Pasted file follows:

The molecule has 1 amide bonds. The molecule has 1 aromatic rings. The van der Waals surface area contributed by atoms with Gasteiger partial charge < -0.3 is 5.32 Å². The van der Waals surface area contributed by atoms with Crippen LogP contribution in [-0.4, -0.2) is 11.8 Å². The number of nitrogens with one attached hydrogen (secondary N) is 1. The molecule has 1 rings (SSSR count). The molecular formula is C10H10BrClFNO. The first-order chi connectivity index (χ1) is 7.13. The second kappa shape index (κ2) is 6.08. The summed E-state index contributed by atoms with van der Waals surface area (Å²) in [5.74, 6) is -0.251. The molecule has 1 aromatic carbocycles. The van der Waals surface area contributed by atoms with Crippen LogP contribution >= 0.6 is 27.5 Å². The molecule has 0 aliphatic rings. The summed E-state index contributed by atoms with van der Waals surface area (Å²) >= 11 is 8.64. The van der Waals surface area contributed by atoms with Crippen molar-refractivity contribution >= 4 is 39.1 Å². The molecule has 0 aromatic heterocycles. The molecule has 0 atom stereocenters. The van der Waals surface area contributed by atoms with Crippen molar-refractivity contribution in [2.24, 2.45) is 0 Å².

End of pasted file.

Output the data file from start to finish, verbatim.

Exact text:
The molecule has 1 amide bonds. The molecule has 1 aromatic rings. The van der Waals surface area contributed by atoms with Gasteiger partial charge < -0.3 is 5.32 Å². The van der Waals surface area contributed by atoms with Crippen LogP contribution in [-0.4, -0.2) is 11.8 Å². The number of nitrogens with one attached hydrogen (secondary N) is 1. The molecule has 1 rings (SSSR count). The molecular formula is C10H10BrClFNO. The first-order chi connectivity index (χ1) is 7.13. The second kappa shape index (κ2) is 6.08. The summed E-state index contributed by atoms with van der Waals surface area (Å²) in [5.74, 6) is -0.251. The molecule has 1 aromatic carbocycles. The van der Waals surface area contributed by atoms with Crippen LogP contribution >= 0.6 is 27.5 Å². The molecule has 0 aliphatic rings. The summed E-state index contributed by atoms with van der Waals surface area (Å²) >= 11 is 8.64. The van der Waals surface area contributed by atoms with Crippen molar-refractivity contribution >= 4 is 39.1 Å². The molecule has 0 aromatic heterocycles. The molecule has 0 atom stereocenters. The van der Waals surface area contributed by atoms with Crippen molar-refractivity contribution in [2.24, 2.45) is 0 Å².